Remembering Edward Upward
By the time he had won a cult folowing as a homegrown surrealist, Upward had come into the orbit of the Communist Party of Great Britain, which had by the mid-thirties embraced a set of moderate 'Popular Front' policies and begun to sell itself to intellectuals as a supporter of the arts and the guardian of the best parts of Britain's cultural heritage in an era of philistine capitalism and nihilistic fascism. Many of the intellectuals who were drawn towards the party's pose as a defender of civilisation against barbarism were fairly quickly disillusioned, but Upward was soon far more than a 'fellow traveller'. In his 1937 essay 'Sketch for a Marxist Interpretation of Literature', the young communist advocated the strict subordination of art to politics: only by serving the party and the proletariat could the writer prosper.
Upward himself published nothing literary between 1938 and 1962, when the first volume of his autobiographical trilogy of novels The Spiral Ascent appeared. He appears to have stopped writing altogether in the forties, when he frequently felt uncomfortable with the direction in which the Communist Party was moving. In 1948 Upward and his wife Hilda left the party, after accusing it of abandoning Leninism. The Upwards were unhappy that the party had renounced the notion of seizing power by force. The Spiral Ascent was followed by a trickle of short stories in the eighties, nineties, and noughties, and by the time he turned one hundred in 2003 Upward was being hailed as 'Britain's oldest living writer'.
As someone who admires writers who are unable to toe party lines, I'm honoured to find that the obituary for Upward in the present-day Communist Party of Great Britain's paper includes a lengthy criticism of me. The Weekly Worker's Lawrence Parker doesn't agree with some remarks I made in a review of The Rotten Elements, a literary grouping inside today's Communist Party which takes its name from the second instalment in The Spiral Ascent trilogy. In my review, which appeared on this blog and in the 36th issue of the literary journal brief, I contrasted the dour realism of The Spiral Ascent with the wild and weird Mortmere stories, and suggested that the two styles are brought together in an effective way in Upward's late work. Parker thinks I have missed a strong undercurrent of surrealism in The Spiral Ascent:
Hamilton (who should really know better) has, I think, been misled by a very traditional ‘leftist’ mistake. A surface of politics has been perceived, and as this surface is unattractive to the interlocutor, there is then the attempt to read from this a set of aesthetic judgements. What, after all, could be worse than “page after page of explanation of the minutiae of Communist Party politics”. And, in reality, the book is full of terse confrontations between revolutionaries and CPGB leaders, and rank and filers who want to defend the party’s reformism.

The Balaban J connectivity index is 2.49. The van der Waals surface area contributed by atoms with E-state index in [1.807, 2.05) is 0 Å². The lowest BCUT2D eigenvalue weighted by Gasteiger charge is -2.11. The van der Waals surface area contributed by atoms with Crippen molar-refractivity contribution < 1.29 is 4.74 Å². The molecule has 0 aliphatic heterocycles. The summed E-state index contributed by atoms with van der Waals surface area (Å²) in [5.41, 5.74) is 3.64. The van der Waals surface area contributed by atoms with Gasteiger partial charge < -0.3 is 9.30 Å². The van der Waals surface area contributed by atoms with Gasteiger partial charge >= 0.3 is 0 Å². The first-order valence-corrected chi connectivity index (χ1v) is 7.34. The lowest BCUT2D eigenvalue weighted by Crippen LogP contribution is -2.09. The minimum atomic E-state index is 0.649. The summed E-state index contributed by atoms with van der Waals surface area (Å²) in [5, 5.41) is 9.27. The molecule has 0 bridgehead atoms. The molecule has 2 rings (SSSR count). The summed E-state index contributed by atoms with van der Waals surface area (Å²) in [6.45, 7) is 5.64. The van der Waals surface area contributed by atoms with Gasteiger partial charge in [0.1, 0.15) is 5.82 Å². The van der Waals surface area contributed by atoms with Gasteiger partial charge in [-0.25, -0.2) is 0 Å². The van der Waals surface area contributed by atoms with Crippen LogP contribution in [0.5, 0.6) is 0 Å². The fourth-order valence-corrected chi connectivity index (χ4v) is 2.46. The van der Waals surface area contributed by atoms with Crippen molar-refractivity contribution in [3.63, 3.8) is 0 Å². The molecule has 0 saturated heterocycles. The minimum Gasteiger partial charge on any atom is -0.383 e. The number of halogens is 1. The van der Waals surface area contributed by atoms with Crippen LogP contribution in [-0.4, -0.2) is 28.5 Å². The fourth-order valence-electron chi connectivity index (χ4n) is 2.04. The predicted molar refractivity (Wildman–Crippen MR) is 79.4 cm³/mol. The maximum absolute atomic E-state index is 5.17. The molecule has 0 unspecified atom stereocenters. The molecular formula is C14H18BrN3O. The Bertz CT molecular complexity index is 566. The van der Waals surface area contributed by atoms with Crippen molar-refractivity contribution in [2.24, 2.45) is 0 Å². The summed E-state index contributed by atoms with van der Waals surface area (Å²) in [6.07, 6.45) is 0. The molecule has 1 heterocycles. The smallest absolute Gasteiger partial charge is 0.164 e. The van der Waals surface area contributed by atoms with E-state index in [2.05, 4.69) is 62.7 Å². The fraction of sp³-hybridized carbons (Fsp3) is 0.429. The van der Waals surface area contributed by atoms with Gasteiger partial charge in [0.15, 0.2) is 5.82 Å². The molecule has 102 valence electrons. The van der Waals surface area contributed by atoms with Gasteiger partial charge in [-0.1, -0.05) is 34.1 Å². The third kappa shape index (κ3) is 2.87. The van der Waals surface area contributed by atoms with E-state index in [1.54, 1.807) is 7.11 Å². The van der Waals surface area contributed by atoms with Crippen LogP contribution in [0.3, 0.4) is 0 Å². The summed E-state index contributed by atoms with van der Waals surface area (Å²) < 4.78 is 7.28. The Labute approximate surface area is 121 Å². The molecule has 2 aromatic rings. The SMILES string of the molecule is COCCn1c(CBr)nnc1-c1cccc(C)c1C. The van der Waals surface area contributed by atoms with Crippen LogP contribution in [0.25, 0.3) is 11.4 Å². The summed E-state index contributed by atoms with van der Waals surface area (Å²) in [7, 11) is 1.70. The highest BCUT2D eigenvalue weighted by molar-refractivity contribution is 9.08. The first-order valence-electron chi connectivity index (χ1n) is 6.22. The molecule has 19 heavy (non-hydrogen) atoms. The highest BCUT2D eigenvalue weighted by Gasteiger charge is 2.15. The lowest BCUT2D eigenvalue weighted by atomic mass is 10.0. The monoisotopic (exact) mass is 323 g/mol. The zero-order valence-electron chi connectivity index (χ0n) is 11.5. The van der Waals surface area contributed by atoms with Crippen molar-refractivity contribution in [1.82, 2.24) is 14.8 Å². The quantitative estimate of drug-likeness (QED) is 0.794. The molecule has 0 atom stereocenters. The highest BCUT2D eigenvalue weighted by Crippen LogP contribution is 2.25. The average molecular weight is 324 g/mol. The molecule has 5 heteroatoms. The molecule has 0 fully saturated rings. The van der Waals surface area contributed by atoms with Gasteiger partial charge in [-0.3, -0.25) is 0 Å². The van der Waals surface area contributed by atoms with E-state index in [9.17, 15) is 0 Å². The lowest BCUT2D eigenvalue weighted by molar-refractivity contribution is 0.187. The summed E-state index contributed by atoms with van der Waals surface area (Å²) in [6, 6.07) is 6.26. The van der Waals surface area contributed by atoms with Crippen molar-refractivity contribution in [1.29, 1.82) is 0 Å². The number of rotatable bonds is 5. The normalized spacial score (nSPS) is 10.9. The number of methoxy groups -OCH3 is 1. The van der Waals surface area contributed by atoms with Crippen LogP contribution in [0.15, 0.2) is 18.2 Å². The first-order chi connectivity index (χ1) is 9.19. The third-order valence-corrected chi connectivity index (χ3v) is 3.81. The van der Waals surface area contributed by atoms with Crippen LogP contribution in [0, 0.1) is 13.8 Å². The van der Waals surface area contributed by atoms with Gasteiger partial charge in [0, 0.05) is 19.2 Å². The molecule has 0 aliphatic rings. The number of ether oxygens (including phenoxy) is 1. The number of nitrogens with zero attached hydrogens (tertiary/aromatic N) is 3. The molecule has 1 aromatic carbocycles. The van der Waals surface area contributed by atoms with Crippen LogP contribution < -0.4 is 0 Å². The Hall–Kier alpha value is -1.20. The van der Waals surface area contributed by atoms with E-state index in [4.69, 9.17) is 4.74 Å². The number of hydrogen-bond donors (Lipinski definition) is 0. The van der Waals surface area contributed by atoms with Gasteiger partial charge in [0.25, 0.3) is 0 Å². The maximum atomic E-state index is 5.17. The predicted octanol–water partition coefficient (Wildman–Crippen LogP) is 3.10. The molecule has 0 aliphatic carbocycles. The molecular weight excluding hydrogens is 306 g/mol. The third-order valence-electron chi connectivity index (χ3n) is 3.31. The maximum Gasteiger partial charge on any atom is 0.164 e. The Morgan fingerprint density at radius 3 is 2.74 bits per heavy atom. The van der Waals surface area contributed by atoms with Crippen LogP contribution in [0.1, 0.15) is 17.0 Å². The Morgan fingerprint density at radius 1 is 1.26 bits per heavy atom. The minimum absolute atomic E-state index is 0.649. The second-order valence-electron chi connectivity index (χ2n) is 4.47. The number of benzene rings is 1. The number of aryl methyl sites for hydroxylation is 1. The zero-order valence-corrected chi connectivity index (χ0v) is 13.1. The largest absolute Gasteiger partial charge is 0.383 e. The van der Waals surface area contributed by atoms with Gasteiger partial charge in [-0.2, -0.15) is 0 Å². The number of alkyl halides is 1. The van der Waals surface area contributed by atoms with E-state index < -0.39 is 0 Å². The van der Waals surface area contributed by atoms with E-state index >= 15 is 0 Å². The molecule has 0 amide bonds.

The point that struck me first on reading this is that Hamilton had read a different book. Where in all this is the developing paranoia and claustrophobia, the nightmare world of the CPGB bureaucracy and the struggle for an aesthetic relevant to a party that can only think in terms of deadening abstractions? By my judgement, The rotten elements is possibly the weirdest (and most remarkable) political novel ever produced...
Upward’s poetic imagination, seen through the eyes of his semi-fictionalised self, Alan Sebrill, constantly threatens to overturn the lead character’s Zhdanovite denial of an aesthetic in the cause of writing a political poem for the CPGB. Thus, in the first chapter, which begins after a CPGB branch discussion on Lenin’s State and revolution, there is an intensification of the narrator’s intimate perceptions of the view from his back garden, which he eventually sees as a “huge illuminated stage on which episodes from the days when his imagination had been creatively awake were about to be re-enacted”...The rotten elements is thus the heir of Mortmere and the interpreter ignores this at his or her peril.
Whereas I prefer the stories of Upward's last decades, Parker thinks that The Spiral Ascent is the apex of his achievement. But I enjoy some of the very qualities that Parker dislikes in the late stories - the slightly awkward way realism and fantasy are mixed, the unconvincing nature of some of the author's attempts at political self-justification, and Upward's bouts of wish-fulfilment (in one story the narrator escapes from a home for the aged and infirm, and after a series of lucky accidents takes up with a nubile young woman who suffers from gerontophilia). For me, a large part of the appeal of Upward's late work comes from the failure or refusal of the author to integrate his imagination and his political sympathies.
Perhaps the lesson of Edward Upward's long life is that there is a danger in trying to turn aesthetics into a political programme with the sort of dogmatic statements that mar 'Sketch for a Marxist Interpretation of Literature'. Art, by its very nature, is always opposed to such dogmas. The imagination can't be bound by political prescriptions - it has to have the freedom to wander where it wants. The artist should be like Shakespeare's clown - an odd man (or woman) out, not a follower.